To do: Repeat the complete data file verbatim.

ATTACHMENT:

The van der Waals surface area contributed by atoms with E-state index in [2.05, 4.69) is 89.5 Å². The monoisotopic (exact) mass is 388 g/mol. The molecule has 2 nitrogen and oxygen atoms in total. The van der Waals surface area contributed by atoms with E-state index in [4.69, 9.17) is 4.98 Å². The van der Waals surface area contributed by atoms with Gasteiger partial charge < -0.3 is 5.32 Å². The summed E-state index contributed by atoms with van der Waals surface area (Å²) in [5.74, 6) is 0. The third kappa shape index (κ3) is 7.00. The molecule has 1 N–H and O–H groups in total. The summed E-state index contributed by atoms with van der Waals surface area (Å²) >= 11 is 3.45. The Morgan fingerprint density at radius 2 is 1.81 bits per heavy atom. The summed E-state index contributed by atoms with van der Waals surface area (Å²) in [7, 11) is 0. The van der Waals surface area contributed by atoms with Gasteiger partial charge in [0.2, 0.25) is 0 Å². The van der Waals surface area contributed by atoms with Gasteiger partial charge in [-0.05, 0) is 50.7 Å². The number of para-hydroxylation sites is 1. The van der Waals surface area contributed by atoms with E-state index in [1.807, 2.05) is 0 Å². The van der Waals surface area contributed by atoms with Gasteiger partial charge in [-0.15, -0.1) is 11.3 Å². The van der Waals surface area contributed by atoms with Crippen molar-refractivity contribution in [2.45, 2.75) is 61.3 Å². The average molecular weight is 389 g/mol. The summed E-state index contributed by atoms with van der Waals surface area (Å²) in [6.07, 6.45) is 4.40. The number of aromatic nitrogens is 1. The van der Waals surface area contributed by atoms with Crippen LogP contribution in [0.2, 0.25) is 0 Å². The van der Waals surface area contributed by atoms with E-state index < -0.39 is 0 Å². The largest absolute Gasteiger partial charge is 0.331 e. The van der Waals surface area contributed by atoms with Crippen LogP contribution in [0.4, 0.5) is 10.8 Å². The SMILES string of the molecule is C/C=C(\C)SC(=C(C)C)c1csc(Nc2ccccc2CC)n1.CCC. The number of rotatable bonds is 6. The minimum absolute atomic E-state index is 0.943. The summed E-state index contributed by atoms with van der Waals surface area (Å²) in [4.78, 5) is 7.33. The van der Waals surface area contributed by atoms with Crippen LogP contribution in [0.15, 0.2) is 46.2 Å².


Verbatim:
The van der Waals surface area contributed by atoms with E-state index in [2.05, 4.69) is 89.5 Å². The monoisotopic (exact) mass is 388 g/mol. The molecule has 2 nitrogen and oxygen atoms in total. The van der Waals surface area contributed by atoms with E-state index in [4.69, 9.17) is 4.98 Å². The van der Waals surface area contributed by atoms with Gasteiger partial charge < -0.3 is 5.32 Å². The summed E-state index contributed by atoms with van der Waals surface area (Å²) in [5.74, 6) is 0. The third kappa shape index (κ3) is 7.00. The molecule has 1 N–H and O–H groups in total. The summed E-state index contributed by atoms with van der Waals surface area (Å²) >= 11 is 3.45. The Morgan fingerprint density at radius 2 is 1.81 bits per heavy atom. The summed E-state index contributed by atoms with van der Waals surface area (Å²) in [7, 11) is 0. The van der Waals surface area contributed by atoms with Gasteiger partial charge in [0.2, 0.25) is 0 Å². The van der Waals surface area contributed by atoms with Gasteiger partial charge in [-0.05, 0) is 50.7 Å². The number of para-hydroxylation sites is 1. The van der Waals surface area contributed by atoms with E-state index in [1.807, 2.05) is 0 Å². The van der Waals surface area contributed by atoms with Gasteiger partial charge in [-0.15, -0.1) is 11.3 Å². The van der Waals surface area contributed by atoms with Crippen molar-refractivity contribution in [2.45, 2.75) is 61.3 Å². The average molecular weight is 389 g/mol. The summed E-state index contributed by atoms with van der Waals surface area (Å²) in [6.07, 6.45) is 4.40. The number of aromatic nitrogens is 1. The van der Waals surface area contributed by atoms with Crippen LogP contribution in [0.2, 0.25) is 0 Å². The van der Waals surface area contributed by atoms with E-state index < -0.39 is 0 Å². The largest absolute Gasteiger partial charge is 0.331 e. The van der Waals surface area contributed by atoms with Crippen LogP contribution in [0.4, 0.5) is 10.8 Å². The SMILES string of the molecule is C/C=C(\C)SC(=C(C)C)c1csc(Nc2ccccc2CC)n1.CCC. The number of rotatable bonds is 6. The minimum absolute atomic E-state index is 0.943. The summed E-state index contributed by atoms with van der Waals surface area (Å²) in [4.78, 5) is 7.33. The van der Waals surface area contributed by atoms with Crippen LogP contribution in [0.15, 0.2) is 46.2 Å².